Businesses and individuals alike are struggling with the significant uncertainty that the covid pandemic has brought to their plans and their lives. In this atmosphere of uncertainty, it is incumbent on the government to lend as steady and as sure a hand as possible. This must reflect, of course, in its handling of the spread of the virus but also in its macroeconomic policies and the legal regime to give effect to those policies. In respect of the Insolvency and Bankruptcy Code, the government must now urgently promulgate an Ordinance amending the IBC that addresses all aspects of the proposed framework rather than on a piece-meal basis.
For instance, at the end of March, the Finance Minister announced that the threshold to institute insolvency proceedings was being raised from Rs. 1 lakh to Rs. 1 crore to protect the interests of Micro, Small and Medium Enterprises. The Finance Minister also indicted that the government would consider suspending the IBC for a period of time if the lockdown extended beyond the middle of April. This move to enhance the threshold to commence fresh insolvency proceedings appeared premature that time. After all, if the IBC itself was to be suspended, there was no necessity at that stage to enhance the threshold to initiate an insolvency proceeding. Equally, if MSMEs were to be protected, a more tailored approach would have been recourse to Section 240A of the IBC, a provision that deals specifically with MSMEs.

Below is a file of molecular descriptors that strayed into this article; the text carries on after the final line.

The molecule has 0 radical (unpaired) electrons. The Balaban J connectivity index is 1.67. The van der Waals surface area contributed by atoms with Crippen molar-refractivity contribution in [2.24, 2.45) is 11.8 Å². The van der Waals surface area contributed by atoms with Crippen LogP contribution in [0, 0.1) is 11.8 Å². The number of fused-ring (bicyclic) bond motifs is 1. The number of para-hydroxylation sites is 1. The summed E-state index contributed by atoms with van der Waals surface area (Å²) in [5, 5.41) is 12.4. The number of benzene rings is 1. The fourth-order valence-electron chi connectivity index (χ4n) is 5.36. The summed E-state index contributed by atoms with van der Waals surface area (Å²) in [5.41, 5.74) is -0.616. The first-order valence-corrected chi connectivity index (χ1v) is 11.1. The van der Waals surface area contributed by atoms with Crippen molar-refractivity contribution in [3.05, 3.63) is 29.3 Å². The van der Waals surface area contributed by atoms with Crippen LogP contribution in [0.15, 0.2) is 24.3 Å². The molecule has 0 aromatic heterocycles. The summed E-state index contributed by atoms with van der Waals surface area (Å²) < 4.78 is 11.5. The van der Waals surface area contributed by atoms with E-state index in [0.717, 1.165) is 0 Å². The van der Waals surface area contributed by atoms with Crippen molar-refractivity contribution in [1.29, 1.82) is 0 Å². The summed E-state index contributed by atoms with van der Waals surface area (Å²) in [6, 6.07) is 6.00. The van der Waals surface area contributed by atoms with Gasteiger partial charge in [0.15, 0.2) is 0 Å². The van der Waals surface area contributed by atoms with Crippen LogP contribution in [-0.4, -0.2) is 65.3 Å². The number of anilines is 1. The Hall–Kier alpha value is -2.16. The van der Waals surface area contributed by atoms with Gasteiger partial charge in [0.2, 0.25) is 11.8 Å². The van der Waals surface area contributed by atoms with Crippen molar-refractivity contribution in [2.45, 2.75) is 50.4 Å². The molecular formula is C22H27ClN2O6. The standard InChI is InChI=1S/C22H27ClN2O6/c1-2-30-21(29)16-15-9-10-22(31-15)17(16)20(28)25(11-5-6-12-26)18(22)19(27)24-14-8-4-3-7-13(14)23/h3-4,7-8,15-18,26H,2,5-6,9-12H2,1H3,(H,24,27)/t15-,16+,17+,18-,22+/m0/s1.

Subsequent developments have borne this criticism out. In her first press conference a few days ago, the Finance Minister re-defined (and expanded) the entities that would qualify to be MSMEs and in her fifth press conference earlier today, the Finance Minister has now indicated that a special insolvency framework for MSMEs will be notified under Section 240A of the IBC. Even now, it is not clear what this special insolvency framework will entail and why it needs to be different from the insolvency framework for non-MSME companies.
It is easy to be critical of past steps but it is more important to look forward. As corporate India aims to get back on its feet, there is an urgent need that the Finance Minister’s policy and directional statements are reflected with clarity in the proposed Ordinance. The criticism in the past with the IBC itself was that it witnessed multiple amendatory Ordinances. It is imperative that this does not repeat itself and the Ordinance now being proposed by the government be comprehensive.
The Finance Minister has stated that there will an embargo on fresh insolvency proceedings being initiated for a period of upto one year. It appears that this embargo will also apply to Section 10 of the IBC. Section 10 is the provision that allows a corporate debtor to put itself into voluntary insolvency on the basis that its financial and operational viability is no longer secure. It is unclear why this provision is also sought to be suspended. After all, the right to close down a business is as much a fundamental right as the right to conduct a business. A suspension of Section 10 may also result in forcing unviable businesses to continue, effectively only pushing an insolvency further down the road with negative consequences for all stakeholders concerned. The Ordinance must therefore exclude Section 10 filings from its ambit.